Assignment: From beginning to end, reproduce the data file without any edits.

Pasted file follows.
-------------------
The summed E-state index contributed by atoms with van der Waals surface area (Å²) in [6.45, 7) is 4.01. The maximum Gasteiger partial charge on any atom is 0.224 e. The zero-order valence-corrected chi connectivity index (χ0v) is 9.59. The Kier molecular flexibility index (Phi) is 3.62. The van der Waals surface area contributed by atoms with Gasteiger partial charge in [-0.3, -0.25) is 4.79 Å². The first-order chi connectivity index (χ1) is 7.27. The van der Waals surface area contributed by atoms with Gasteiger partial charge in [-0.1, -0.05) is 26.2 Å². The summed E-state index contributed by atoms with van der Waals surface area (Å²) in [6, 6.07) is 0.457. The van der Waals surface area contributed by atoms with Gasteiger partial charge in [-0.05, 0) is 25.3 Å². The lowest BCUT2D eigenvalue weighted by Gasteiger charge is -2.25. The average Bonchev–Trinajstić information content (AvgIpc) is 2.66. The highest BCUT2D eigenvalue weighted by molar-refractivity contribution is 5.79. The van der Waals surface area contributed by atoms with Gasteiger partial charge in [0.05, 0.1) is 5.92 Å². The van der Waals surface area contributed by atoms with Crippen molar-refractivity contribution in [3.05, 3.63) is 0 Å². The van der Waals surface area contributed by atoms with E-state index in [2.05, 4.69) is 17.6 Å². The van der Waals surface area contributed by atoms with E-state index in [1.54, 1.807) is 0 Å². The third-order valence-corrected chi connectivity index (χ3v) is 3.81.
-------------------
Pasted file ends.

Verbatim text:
The summed E-state index contributed by atoms with van der Waals surface area (Å²) in [6.45, 7) is 4.01. The maximum Gasteiger partial charge on any atom is 0.224 e. The zero-order valence-corrected chi connectivity index (χ0v) is 9.59. The Kier molecular flexibility index (Phi) is 3.62. The van der Waals surface area contributed by atoms with Gasteiger partial charge in [-0.3, -0.25) is 4.79 Å². The first-order chi connectivity index (χ1) is 7.27. The van der Waals surface area contributed by atoms with Gasteiger partial charge in [-0.1, -0.05) is 26.2 Å². The summed E-state index contributed by atoms with van der Waals surface area (Å²) in [6, 6.07) is 0.457. The van der Waals surface area contributed by atoms with Gasteiger partial charge in [-0.05, 0) is 25.3 Å². The lowest BCUT2D eigenvalue weighted by Gasteiger charge is -2.25. The average Bonchev–Trinajstić information content (AvgIpc) is 2.66. The highest BCUT2D eigenvalue weighted by molar-refractivity contribution is 5.79. The van der Waals surface area contributed by atoms with Gasteiger partial charge in [0.05, 0.1) is 5.92 Å². The van der Waals surface area contributed by atoms with Crippen molar-refractivity contribution in [3.05, 3.63) is 0 Å². The van der Waals surface area contributed by atoms with E-state index in [2.05, 4.69) is 17.6 Å². The van der Waals surface area contributed by atoms with E-state index in [1.54, 1.807) is 0 Å². The third-order valence-corrected chi connectivity index (χ3v) is 3.81.